Spotify vs. Apple

Last week, Daniel Ek, the CEO of Spotify, published a blog post in which he revealed that the company has filed an antitrust complaint about Apple with the European Commission. In the blog post, Ek claims that, as an operator of both the distribution platform (the App Store) and a participant in the mobile app ecosystem as a publisher of apps like Apple Music, Apple enjoys an unfair advantage against companies that develop apps similar to those that come pre-installed on Apple hardware. From the post:

Apple operates a platform that, for over a billion people around the world, is the gateway to the internet. Apple is both the owner of the iOS platform and the App Store—and a competitor to services like Spotify. In theory, this is fine. But in Apple’s case, they continue to give themselves an unfair advantage at every turn.

To illustrate what I mean, let me share a few examples. Apple requires that Spotify and other digital services pay a 30% tax on purchases made through Apple’s payment system, including upgrading from our Free to our Premium service. If we pay this tax, it would force us to artificially inflate the price of our Premium membership well above the price of Apple Music. And to keep our price competitive for our customers, that isn’t something we can do.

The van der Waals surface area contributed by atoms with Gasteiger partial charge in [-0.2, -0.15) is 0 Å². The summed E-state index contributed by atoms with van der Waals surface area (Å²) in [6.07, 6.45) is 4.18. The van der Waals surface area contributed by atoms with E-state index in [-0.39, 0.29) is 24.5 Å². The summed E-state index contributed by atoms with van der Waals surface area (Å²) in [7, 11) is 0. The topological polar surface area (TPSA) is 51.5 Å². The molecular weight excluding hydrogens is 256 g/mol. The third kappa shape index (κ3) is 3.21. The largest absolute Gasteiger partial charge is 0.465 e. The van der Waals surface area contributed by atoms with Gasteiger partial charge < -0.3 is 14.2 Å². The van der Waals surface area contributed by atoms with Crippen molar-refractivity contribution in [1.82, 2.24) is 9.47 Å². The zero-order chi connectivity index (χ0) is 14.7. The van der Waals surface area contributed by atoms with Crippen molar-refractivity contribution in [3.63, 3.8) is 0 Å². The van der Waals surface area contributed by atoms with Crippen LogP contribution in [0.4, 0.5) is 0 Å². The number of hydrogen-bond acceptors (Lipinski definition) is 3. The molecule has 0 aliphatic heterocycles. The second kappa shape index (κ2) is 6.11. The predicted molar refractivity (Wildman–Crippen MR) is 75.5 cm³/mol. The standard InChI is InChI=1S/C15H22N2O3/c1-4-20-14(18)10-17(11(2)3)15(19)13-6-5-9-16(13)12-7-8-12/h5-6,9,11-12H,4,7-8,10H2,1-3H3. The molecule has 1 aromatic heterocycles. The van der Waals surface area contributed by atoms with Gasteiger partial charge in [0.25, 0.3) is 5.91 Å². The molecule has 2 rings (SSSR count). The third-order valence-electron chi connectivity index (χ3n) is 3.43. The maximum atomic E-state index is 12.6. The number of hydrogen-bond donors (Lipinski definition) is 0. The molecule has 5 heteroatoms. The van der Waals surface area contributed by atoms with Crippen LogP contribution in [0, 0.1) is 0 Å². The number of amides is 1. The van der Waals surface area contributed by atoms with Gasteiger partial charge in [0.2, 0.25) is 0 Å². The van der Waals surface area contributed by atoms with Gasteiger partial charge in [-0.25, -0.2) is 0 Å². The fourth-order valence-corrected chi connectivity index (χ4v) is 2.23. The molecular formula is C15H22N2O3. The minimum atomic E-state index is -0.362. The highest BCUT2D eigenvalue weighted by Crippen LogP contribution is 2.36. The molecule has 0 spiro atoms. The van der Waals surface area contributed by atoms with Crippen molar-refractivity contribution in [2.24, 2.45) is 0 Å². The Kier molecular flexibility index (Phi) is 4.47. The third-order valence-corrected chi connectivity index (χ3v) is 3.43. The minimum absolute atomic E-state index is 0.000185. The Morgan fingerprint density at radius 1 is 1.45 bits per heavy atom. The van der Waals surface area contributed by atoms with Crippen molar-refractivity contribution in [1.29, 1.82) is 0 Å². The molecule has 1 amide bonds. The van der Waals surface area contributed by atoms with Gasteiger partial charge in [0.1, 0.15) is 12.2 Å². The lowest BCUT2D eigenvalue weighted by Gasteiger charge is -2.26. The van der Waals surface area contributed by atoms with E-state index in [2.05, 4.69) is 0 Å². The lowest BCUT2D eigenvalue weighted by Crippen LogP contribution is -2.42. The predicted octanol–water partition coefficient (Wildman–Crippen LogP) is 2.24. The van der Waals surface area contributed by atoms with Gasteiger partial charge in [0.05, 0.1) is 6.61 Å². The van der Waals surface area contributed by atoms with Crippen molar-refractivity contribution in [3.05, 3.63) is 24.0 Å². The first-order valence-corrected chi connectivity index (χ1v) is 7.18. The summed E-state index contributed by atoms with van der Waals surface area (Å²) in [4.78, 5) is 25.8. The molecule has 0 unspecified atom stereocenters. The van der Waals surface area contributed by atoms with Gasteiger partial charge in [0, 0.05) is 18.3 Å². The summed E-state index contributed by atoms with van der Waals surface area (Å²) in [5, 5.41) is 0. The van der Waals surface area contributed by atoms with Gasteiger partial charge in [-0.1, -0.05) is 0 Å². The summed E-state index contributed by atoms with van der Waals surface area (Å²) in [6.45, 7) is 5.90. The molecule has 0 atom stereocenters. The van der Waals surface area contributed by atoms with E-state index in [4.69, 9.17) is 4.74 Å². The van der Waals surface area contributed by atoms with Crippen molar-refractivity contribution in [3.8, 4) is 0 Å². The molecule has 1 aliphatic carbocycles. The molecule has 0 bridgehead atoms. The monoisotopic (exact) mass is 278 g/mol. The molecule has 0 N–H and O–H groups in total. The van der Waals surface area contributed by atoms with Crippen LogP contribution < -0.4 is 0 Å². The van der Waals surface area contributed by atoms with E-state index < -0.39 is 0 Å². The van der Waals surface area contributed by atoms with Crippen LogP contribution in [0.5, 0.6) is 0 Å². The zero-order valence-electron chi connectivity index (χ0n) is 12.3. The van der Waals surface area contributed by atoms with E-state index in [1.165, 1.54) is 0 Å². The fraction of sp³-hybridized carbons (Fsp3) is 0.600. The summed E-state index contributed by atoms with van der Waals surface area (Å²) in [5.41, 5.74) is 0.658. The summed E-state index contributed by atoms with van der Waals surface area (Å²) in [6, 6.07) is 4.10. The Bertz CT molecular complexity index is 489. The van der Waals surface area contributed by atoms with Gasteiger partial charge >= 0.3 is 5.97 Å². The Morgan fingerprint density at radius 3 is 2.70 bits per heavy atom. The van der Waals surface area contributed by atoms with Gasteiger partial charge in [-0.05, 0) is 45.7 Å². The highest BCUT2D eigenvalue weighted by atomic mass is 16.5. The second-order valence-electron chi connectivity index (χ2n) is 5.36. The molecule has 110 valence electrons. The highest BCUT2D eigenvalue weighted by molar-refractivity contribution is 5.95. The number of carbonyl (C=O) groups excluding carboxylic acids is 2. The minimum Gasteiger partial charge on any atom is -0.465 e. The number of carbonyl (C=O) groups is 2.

Ek goes on to state that what Spotify finds problematic about the App Store dynamic isn’t the existence of the 30% platform fee (which is also applied on Google Play), per se, but rather the fact that alternative payment methods are not available on mobile (the App Store prevents developers from notifying users that they can register on the Spotify website) and that Apple’s own music app should also be subject to the payments rules of the App Store.

In all, the argument in the blog post comes off as disjointed and somewhat confused. At one point, Ek states that he doesn’t want or expect special treatment from Apple, only to be treated the same as Uber or Deliveroo, which don’t pay the 30% platform fee on transactions facilitated by their app. But Uber and Deliveroo don’t deliver digital products or services via in-app purchases; these companies fulfill their transactions in the real world. eBay similarly does not pay a 30% platform fee on items purchased in its app; nor does GOAT, the sneaker purchasing app; nor does Poshmark, the used fashion marketplace; nor does Fair, the car leasing app.